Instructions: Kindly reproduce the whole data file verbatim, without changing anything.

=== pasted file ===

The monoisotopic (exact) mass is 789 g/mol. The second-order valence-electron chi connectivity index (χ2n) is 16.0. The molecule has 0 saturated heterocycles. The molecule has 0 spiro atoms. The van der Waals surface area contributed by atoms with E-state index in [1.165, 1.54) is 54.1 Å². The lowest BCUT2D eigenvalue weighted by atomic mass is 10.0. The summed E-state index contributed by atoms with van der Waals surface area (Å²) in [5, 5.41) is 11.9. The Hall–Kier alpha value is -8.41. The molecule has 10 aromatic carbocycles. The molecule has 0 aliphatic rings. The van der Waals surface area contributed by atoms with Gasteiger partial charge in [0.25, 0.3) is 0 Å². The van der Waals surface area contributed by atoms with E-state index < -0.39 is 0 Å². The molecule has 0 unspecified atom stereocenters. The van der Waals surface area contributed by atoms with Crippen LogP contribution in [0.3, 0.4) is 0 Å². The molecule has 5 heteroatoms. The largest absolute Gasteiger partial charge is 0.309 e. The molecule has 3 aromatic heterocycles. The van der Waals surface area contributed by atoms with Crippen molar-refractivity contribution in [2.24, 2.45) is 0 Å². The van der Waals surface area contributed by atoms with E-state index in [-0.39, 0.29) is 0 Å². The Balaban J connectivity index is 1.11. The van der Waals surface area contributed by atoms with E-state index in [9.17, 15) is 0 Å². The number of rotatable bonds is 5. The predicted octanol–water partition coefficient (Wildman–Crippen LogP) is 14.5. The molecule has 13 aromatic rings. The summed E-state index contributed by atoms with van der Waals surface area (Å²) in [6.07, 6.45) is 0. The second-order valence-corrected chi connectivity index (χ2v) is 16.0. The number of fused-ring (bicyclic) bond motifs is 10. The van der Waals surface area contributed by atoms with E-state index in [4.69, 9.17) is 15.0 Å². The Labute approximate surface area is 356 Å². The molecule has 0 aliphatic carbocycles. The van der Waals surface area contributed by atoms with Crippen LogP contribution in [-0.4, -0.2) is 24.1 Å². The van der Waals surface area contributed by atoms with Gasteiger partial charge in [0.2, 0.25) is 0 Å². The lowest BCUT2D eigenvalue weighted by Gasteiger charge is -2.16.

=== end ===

The monoisotopic (exact) mass is 789 g/mol. The second-order valence-electron chi connectivity index (χ2n) is 16.0. The molecule has 0 saturated heterocycles. The molecule has 0 spiro atoms. The van der Waals surface area contributed by atoms with E-state index in [1.165, 1.54) is 54.1 Å². The lowest BCUT2D eigenvalue weighted by atomic mass is 10.0. The summed E-state index contributed by atoms with van der Waals surface area (Å²) in [5, 5.41) is 11.9. The Hall–Kier alpha value is -8.41. The molecule has 10 aromatic carbocycles. The molecule has 0 aliphatic rings. The van der Waals surface area contributed by atoms with Gasteiger partial charge in [0.25, 0.3) is 0 Å². The van der Waals surface area contributed by atoms with E-state index < -0.39 is 0 Å². The molecule has 0 unspecified atom stereocenters. The van der Waals surface area contributed by atoms with Crippen LogP contribution in [0.3, 0.4) is 0 Å². The molecule has 5 heteroatoms. The largest absolute Gasteiger partial charge is 0.309 e. The molecule has 3 aromatic heterocycles. The van der Waals surface area contributed by atoms with Crippen molar-refractivity contribution in [2.24, 2.45) is 0 Å². The van der Waals surface area contributed by atoms with E-state index in [-0.39, 0.29) is 0 Å². The Balaban J connectivity index is 1.11. The van der Waals surface area contributed by atoms with E-state index in [9.17, 15) is 0 Å². The number of rotatable bonds is 5. The predicted octanol–water partition coefficient (Wildman–Crippen LogP) is 14.5. The molecule has 13 aromatic rings. The summed E-state index contributed by atoms with van der Waals surface area (Å²) in [6.07, 6.45) is 0. The second-order valence-corrected chi connectivity index (χ2v) is 16.0. The number of fused-ring (bicyclic) bond motifs is 10. The van der Waals surface area contributed by atoms with E-state index in [4.69, 9.17) is 15.0 Å². The Labute approximate surface area is 356 Å². The molecule has 0 aliphatic carbocycles. The van der Waals surface area contributed by atoms with Crippen LogP contribution in [-0.4, -0.2) is 24.1 Å². The van der Waals surface area contributed by atoms with Gasteiger partial charge in [0.2, 0.25) is 0 Å². The lowest BCUT2D eigenvalue weighted by Gasteiger charge is -2.16.